As investor demand for funds that demonstrate positive social and environmental impacts as well as financial returns increase, a recently launched impact credit strategy managed by Regnan is outperforming its benchmark.
In late January of this year, Regnan launched the Regnan Credit Impact Trust, which invests in Investment Grade Australian fixed and floating rate securities. The fund focuses on investing in impact bonds to generate social and environmental outcomes alongside financial returns. The fund has returned 2.18% (gross- as at Sept 2020) since inception in January 2020, outperforming its benchmark by 1.95%.
The Fund capacity is relatively small as there is limited but growing issuance of Australian-dollar denominated impact (green/social/sustainable) investment grade credit. Regnan will work with a limited number of advisers who have mission-driven clients, noted Jeremy Dean, head of Regnan and responsible investment distribution at Pendal Group.
This is the first strategy launched under the Regnan brand, which is wholly owned by Pendal.
"Although we are looking at mission-driven clients and not-for-profits who want to invest with us, we see this as a stepping stone strategy for clients who want impact and financial returns, but don't know where to start.
There are strict definitions of impact for the trust.
"For it to be impactful, it has to have intentionality, additionally and we need to measure the outcomes created by the bond," Dean noted. "There are lots of bonds out there that are a securitisation of existing loans, and all of those loans are to existing wind farms. We're happy to own those, but they are less impactful than new projects. They're green and they're certified, so on and so forth, but the purity of impact is when the capital is going into new projects."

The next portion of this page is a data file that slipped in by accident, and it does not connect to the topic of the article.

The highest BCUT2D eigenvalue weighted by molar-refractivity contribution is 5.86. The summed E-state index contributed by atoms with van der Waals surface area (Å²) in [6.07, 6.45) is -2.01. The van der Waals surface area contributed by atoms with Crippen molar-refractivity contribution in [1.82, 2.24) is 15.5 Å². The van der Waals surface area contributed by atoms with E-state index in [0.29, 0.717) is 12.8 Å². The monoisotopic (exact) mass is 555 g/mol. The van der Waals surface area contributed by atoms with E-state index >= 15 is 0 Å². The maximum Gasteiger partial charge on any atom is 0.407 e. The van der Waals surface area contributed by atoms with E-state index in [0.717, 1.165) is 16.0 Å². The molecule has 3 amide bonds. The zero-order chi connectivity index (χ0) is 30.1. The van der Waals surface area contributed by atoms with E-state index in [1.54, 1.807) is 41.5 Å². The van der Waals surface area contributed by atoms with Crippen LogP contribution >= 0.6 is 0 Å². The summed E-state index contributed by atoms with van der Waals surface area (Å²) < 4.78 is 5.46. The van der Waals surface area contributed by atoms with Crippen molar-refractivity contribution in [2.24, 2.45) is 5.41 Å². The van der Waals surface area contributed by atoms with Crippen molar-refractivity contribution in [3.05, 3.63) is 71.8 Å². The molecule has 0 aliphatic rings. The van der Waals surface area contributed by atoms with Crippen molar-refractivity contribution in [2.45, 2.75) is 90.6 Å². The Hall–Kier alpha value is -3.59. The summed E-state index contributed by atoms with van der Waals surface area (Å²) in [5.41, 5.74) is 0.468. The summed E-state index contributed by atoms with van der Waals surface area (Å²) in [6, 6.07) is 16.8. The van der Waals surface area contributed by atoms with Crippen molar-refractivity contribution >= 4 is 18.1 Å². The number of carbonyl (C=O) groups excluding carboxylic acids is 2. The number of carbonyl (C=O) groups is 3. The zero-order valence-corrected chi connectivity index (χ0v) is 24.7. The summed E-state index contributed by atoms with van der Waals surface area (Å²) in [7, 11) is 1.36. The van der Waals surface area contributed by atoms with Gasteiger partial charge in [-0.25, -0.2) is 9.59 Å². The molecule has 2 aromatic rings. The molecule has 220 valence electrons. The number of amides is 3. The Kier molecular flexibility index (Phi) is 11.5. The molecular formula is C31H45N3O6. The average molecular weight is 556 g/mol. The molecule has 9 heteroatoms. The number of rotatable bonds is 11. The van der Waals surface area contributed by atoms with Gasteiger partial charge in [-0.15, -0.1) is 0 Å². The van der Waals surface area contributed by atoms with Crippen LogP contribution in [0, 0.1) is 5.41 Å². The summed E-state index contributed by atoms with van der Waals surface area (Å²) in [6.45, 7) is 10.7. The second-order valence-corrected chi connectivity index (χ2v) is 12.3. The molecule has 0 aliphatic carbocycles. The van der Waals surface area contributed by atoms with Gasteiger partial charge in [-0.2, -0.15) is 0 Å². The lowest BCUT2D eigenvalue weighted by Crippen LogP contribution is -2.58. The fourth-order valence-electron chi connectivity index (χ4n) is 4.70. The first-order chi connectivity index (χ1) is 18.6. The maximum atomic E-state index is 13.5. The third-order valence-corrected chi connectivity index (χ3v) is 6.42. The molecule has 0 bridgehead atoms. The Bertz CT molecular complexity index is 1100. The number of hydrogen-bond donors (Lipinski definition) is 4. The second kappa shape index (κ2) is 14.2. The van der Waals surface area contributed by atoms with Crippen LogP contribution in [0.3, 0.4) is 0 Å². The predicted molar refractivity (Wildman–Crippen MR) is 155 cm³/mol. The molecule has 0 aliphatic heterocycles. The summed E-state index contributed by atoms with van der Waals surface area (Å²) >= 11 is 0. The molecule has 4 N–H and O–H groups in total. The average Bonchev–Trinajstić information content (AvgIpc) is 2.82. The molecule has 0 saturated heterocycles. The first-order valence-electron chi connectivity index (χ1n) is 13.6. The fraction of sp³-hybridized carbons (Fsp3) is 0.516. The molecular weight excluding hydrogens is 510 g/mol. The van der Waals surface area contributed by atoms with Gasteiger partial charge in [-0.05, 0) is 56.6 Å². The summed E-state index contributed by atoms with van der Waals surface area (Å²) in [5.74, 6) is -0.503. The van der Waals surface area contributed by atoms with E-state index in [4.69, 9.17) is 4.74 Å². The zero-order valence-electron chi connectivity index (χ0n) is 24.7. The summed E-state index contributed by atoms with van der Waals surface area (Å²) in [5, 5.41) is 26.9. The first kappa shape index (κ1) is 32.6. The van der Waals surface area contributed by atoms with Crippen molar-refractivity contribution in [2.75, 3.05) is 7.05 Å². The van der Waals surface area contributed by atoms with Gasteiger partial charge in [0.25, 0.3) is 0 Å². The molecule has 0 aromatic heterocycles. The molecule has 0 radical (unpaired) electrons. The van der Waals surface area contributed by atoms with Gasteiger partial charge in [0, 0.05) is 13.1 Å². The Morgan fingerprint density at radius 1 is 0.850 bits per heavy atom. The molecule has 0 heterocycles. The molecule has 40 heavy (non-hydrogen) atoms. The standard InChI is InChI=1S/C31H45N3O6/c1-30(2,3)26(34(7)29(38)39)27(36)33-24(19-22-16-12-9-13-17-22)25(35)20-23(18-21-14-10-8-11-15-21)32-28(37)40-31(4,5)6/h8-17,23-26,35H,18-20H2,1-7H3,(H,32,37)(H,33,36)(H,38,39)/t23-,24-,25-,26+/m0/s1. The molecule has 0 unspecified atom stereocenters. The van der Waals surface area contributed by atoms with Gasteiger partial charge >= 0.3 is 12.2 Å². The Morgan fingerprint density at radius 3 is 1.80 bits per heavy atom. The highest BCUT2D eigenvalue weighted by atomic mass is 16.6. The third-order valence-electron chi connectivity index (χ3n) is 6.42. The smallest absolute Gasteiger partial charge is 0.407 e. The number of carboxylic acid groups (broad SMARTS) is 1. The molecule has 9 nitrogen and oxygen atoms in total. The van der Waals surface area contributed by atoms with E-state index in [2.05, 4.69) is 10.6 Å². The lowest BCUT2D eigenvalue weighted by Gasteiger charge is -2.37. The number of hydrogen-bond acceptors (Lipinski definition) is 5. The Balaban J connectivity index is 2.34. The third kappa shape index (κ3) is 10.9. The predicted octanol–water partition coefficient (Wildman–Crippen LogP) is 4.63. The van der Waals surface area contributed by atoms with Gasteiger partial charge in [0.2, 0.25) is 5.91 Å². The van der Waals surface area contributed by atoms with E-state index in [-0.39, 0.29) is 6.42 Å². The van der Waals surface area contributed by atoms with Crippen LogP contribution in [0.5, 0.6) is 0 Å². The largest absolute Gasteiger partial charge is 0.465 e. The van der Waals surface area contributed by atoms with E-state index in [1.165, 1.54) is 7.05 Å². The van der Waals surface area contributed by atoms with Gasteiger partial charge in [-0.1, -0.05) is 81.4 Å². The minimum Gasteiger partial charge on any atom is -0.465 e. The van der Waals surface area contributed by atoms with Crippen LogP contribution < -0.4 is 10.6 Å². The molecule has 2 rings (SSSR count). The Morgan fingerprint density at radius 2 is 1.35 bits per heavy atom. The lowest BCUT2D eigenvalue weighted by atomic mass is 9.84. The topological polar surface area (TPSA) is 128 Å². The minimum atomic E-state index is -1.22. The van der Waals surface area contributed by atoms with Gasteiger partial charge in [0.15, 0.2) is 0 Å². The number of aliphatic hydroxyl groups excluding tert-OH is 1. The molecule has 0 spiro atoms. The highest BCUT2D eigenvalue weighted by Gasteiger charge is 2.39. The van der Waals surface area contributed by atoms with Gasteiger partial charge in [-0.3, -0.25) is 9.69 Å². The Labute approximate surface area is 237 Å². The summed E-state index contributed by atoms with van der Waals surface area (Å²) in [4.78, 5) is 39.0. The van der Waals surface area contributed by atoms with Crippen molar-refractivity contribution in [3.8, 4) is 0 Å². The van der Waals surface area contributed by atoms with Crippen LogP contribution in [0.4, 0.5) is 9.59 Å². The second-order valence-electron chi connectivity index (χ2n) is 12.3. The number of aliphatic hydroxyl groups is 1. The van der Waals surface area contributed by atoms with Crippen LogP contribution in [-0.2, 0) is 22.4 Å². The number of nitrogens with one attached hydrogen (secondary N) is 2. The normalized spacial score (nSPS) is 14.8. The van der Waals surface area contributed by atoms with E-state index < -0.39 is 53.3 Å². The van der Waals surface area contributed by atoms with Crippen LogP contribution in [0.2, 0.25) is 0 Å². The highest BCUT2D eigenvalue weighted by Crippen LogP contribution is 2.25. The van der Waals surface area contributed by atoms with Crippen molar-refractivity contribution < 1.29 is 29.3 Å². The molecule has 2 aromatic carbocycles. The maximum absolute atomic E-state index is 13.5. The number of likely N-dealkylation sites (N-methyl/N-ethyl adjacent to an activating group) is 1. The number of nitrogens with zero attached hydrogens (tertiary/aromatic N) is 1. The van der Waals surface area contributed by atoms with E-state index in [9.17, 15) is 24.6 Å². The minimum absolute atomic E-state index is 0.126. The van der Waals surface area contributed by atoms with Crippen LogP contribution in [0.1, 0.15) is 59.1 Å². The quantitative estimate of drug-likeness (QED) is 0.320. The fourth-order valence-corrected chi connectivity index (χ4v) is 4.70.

The impact fund invests in investment grade securities where the projects have clear definition of the use of proceeds and the reporting to back that up, Dean said.
"We require regular reporting on the use of proceeds, and we want to be able to understand the metrics of how they're going to measure the impact that they're purporting to have," he said. "We have built a proprietary impact data base of all the bonds we have held, in order to understand and measure the impact investors have funded. We are able to demonstrate back to investor the change they are driving across renewable energy, low carbon transport, waste, access to education, sustainable agriculture and social and affordable housing."
This can require a great deal of scrutiny, examining each bond for level and depth of disclosure and description of use of proceeds and how they're measuring outputs, Dean explained.
"Each bond will have a different way of reporting the impact of the project," he said. "Our impact database process is incredibly complex and time consuming, however our clients find our impact reporting very helpful in synthesizing the portfolios contribution to social and environmental outcomes.
Dean cited their investment in a bond issued by the National Housing Finance and Investment Corporation, a federal government corporate agency (NHFIC) providing funding for community housing projects.
"We have begun a dialogue with the NHFIC team to really understand and follow the capital to see the beneficiaries of the social and affordable housing. We have met with a number of tenants and it is truly amazing to see the impact that can be made on an individual, family and society.
The portfolio currently holds 23 securities overall, ranging from issuance by the Australian Major banks who have issued Climate bonds , the Asian Development Bank Green Bond, Aquasure Victorian desalination plant project, the Inter-America Development bank Social Bond, and the above noted National Housing Finance Investment Corporate Bond.